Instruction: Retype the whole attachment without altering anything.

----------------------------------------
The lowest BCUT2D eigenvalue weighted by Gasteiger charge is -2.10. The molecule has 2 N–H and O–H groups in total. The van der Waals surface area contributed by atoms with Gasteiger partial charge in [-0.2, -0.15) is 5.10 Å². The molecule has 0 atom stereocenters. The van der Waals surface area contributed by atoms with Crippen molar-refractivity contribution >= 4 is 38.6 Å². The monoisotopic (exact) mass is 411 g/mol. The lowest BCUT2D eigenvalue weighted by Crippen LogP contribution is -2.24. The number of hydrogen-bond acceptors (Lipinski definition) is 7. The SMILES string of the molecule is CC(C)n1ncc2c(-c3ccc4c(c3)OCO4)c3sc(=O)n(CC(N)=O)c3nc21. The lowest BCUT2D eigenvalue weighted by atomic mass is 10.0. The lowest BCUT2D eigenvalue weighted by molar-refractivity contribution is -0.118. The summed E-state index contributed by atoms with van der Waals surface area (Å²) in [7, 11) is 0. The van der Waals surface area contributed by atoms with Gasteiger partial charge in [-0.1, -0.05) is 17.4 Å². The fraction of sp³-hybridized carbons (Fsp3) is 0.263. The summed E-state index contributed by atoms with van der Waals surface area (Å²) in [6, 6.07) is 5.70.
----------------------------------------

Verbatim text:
The lowest BCUT2D eigenvalue weighted by Gasteiger charge is -2.10. The molecule has 2 N–H and O–H groups in total. The van der Waals surface area contributed by atoms with Gasteiger partial charge in [-0.2, -0.15) is 5.10 Å². The molecule has 0 atom stereocenters. The van der Waals surface area contributed by atoms with Crippen molar-refractivity contribution >= 4 is 38.6 Å². The monoisotopic (exact) mass is 411 g/mol. The lowest BCUT2D eigenvalue weighted by Crippen LogP contribution is -2.24. The number of hydrogen-bond acceptors (Lipinski definition) is 7. The SMILES string of the molecule is CC(C)n1ncc2c(-c3ccc4c(c3)OCO4)c3sc(=O)n(CC(N)=O)c3nc21. The lowest BCUT2D eigenvalue weighted by atomic mass is 10.0. The lowest BCUT2D eigenvalue weighted by molar-refractivity contribution is -0.118. The summed E-state index contributed by atoms with van der Waals surface area (Å²) in [7, 11) is 0. The van der Waals surface area contributed by atoms with Gasteiger partial charge in [-0.1, -0.05) is 17.4 Å². The fraction of sp³-hybridized carbons (Fsp3) is 0.263. The summed E-state index contributed by atoms with van der Waals surface area (Å²) in [6, 6.07) is 5.70.